CardioGram Kids

I recieved the following and even though I normally don’t do things like this, I figured it was important enough – crucial even – to share it with you.  Especially given that I personally suffer from ADHD and Heart Problems. That’s what this is about – ADHD and Heart Problems.


I thought I would reach out to you because you get information to a key audience that needs to know about an important new program called CompuMed Inc. CardioGramKids; Pediatric Screening Program.  We’re encouraging parents of children or teenagers who are about to take or who already take psychotropic drugs to get the kids to a pediatrician or family doctor for a screening EKG heart test.

The U.S. Food and Drug Administration (FDA) issued a safety warning recently about stimulant medications in children which referenced a possible association between the use of stimulant medications for attention-deficit hyperactivity disorder, known as ADHD, and sudden cardiac death in healthy children.  It referenced a study just published in the American Journal of Psychiatry  The FDA also warned parents that they should not stop a child’s stimulant medication based on the study.

Moms and Dads are not always aware of the potential side affects of certain drugs and that’s why we are launching this important parental education program.  Children taking these medications are at risk of developing serious or life threatening cardiac conditions and should have ECG screenings prior to starting on these medications.  We want parents to ask important questions about pre-screening their kids, which could save children’s lives.

The American Heart Association and other leading groups have expressed concern regarding reports of sudden deaths of children and adolescents treated with psychotropic medications such as Ritalin®, Adderall®, Prozac®, Paxil® and others.  Medical journals have long stated concerns regarding the appropriateness of such therapy without taking suitable safeguards.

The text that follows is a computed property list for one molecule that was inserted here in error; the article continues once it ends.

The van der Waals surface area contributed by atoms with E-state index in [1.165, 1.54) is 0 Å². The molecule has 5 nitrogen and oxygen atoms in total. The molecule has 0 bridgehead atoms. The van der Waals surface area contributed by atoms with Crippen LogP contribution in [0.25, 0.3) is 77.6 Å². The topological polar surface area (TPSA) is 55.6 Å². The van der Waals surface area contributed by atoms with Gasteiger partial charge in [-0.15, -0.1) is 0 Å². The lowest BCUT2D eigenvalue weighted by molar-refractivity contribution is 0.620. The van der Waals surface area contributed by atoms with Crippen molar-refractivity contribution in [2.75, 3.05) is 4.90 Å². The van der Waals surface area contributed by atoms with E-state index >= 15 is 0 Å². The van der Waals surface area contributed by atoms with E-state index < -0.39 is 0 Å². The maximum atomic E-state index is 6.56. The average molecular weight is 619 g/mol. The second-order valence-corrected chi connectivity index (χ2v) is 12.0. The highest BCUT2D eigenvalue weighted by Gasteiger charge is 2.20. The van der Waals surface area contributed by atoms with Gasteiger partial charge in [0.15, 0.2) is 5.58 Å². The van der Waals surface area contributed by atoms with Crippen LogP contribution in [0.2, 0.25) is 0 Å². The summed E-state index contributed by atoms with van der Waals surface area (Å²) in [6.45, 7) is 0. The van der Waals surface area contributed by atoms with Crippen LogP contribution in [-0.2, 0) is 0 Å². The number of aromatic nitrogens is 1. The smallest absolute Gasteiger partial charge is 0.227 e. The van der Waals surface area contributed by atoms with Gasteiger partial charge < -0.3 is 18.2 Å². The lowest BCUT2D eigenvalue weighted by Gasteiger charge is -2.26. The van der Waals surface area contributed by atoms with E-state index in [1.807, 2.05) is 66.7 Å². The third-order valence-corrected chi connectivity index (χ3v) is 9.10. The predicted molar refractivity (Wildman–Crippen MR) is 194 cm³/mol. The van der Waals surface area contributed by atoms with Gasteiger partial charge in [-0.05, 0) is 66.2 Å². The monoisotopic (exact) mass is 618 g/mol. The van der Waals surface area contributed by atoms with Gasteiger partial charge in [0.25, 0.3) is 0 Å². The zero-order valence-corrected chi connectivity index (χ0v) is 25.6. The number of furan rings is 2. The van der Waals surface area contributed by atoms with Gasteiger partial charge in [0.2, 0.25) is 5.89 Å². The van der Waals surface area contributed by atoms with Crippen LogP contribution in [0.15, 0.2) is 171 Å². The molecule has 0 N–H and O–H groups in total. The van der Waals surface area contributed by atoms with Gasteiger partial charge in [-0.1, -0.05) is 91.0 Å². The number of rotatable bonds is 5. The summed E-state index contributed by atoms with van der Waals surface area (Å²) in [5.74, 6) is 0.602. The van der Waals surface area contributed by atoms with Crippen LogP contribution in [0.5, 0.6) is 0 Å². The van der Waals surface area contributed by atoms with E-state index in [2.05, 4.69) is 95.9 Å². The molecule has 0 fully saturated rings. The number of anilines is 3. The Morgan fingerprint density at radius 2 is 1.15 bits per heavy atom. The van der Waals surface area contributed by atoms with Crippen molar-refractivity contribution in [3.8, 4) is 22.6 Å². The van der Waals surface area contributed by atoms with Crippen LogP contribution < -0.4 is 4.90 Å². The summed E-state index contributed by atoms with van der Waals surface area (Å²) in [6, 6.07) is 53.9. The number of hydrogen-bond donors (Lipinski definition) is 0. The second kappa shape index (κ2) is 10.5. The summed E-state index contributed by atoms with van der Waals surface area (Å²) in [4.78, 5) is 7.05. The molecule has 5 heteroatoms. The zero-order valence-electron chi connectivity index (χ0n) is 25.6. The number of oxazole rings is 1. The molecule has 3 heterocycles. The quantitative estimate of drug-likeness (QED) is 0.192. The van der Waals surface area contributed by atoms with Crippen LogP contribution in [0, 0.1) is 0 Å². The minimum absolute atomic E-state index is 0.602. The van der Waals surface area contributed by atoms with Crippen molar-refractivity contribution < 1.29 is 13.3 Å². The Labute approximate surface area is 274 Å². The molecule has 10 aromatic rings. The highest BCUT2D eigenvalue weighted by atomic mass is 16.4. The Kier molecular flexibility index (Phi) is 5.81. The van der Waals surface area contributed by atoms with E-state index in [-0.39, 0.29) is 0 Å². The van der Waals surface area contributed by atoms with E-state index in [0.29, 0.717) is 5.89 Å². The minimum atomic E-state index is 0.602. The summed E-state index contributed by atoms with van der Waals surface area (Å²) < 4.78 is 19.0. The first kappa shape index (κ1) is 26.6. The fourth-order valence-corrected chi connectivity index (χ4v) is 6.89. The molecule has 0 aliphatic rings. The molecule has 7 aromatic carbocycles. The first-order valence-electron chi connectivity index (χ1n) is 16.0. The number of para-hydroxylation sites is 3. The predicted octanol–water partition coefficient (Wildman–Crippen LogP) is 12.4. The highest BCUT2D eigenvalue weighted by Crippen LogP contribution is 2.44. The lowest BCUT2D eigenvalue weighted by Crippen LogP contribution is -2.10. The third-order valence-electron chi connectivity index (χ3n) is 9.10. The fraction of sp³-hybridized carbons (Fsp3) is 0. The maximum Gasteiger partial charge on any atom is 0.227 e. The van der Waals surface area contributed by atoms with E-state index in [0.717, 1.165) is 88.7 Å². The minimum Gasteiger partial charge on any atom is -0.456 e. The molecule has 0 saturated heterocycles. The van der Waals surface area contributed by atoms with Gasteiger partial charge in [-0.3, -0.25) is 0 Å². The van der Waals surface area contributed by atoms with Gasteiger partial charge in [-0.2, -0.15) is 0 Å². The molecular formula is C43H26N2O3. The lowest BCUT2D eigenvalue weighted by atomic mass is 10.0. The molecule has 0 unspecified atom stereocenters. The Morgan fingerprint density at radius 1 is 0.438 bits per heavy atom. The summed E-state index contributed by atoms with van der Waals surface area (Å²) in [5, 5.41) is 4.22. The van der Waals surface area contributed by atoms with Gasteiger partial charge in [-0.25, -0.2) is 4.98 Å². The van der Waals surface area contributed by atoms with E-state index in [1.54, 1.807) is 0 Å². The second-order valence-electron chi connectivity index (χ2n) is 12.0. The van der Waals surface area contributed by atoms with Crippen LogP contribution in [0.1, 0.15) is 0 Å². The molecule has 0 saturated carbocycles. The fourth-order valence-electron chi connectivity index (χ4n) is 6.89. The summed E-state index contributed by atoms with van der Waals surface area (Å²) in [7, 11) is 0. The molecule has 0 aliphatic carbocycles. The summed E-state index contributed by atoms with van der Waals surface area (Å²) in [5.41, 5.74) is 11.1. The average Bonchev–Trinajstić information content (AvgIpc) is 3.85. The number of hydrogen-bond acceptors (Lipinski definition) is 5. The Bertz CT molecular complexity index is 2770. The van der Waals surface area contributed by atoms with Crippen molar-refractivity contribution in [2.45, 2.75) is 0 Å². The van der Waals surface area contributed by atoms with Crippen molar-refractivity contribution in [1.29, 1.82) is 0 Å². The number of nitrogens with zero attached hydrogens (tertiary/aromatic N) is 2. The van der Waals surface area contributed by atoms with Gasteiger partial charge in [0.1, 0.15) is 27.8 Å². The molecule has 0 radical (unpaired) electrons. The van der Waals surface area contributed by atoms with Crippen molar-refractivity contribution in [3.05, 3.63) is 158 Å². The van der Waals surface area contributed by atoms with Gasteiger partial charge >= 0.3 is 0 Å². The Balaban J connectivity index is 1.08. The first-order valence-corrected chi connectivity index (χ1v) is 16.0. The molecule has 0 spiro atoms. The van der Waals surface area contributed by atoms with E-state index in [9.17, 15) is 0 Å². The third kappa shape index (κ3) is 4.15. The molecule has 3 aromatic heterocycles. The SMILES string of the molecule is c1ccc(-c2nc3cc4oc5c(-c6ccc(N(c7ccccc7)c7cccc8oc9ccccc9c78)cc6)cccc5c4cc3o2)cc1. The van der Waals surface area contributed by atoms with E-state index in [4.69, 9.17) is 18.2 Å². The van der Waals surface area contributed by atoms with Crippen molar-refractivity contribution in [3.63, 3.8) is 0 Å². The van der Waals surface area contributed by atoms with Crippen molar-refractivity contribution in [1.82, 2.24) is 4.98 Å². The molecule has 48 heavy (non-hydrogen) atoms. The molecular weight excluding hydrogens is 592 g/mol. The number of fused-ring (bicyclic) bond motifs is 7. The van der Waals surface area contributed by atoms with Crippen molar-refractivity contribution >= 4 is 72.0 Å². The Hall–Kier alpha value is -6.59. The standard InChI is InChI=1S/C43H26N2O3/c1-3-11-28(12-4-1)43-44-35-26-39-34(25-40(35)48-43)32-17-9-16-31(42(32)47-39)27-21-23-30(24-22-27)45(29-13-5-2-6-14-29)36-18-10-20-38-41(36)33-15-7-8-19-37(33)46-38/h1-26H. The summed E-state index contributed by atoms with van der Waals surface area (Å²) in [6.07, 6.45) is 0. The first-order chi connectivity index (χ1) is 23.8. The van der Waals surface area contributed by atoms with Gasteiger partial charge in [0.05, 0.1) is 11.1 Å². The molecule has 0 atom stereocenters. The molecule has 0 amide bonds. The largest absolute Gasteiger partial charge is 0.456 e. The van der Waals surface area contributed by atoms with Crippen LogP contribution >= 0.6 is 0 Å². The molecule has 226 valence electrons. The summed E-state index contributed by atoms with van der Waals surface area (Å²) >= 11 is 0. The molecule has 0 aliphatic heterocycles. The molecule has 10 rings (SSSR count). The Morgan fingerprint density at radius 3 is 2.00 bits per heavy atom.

We launched the CardioGramKids program six months ago in conjunction with a renowned university and others are signing up for our program expressing concerns about their pediatric patients and psychotropic drugs.  For this reason, we decided to launch the parent program even earlier than planned because of the problems associated in children taking these medications.  The the new study suggests that doctors throughout the country pay more attention to the risk factors of heart disease in children and encourage parents to demand EKG screenings for any children who may be at risk.

Many specialties including pediatrics, primary care and psychiatry in the U.S. are likely to see young patients who might need psychotropic drugs.  A bill likely to pass in Oregon will allow psychologist to prescribe them as well.  According to a 2008 report in Child and Adolescent Psychiatry and Mental Health, approximately 6.7 percent of children in the U.S. are taking these medications for emotional and behavioral problems like attention deficit hyperactivity disorder, commonly referred to as ADHD.  CompuMed’s CardioGramKids will enable physicians and psychologists to screen the children in their care.

The FDA safety communication goes on to say, “That physicians follow the current prescribing information (labeling) for these products, which recommends that children, adolescents or adults who are being considered for treatment with ADHD drug products work with their health care professional(s) to develop a treatment plan that includes a careful health history for cardiovascular disease in the child and his or her family. This includes performing a physical exam with special focus on the cardiovascular system and consideration of further tests such as a screening electrocardiogram and echocardiogram, if the history or examination suggests underlying risk for or the presence of heart disease.”

For more information about CarioGramKids, give me a call at 310-313-3444 and I can put you in touch with someone who can tell you more or visit the web site

No Responses to “CardioGram Kids”

  1. I’ve been in and out of psychiatric care since I was 5. I’ve been prescribed various psychotropics (for ADHD, depression, and–finally–bipolar), but none of my childhood doctors seemed concerned about the potential complications psychiatric medication posed to my health. The first doctor to require outside testing was the psychiatrist I choose at age 20.

    That said, thank God for effective medication. If only I could have gotten it sooner–my childhood would have been radically different. There seriously need to be more resources dedicated to understanding and treating mental illnesses.

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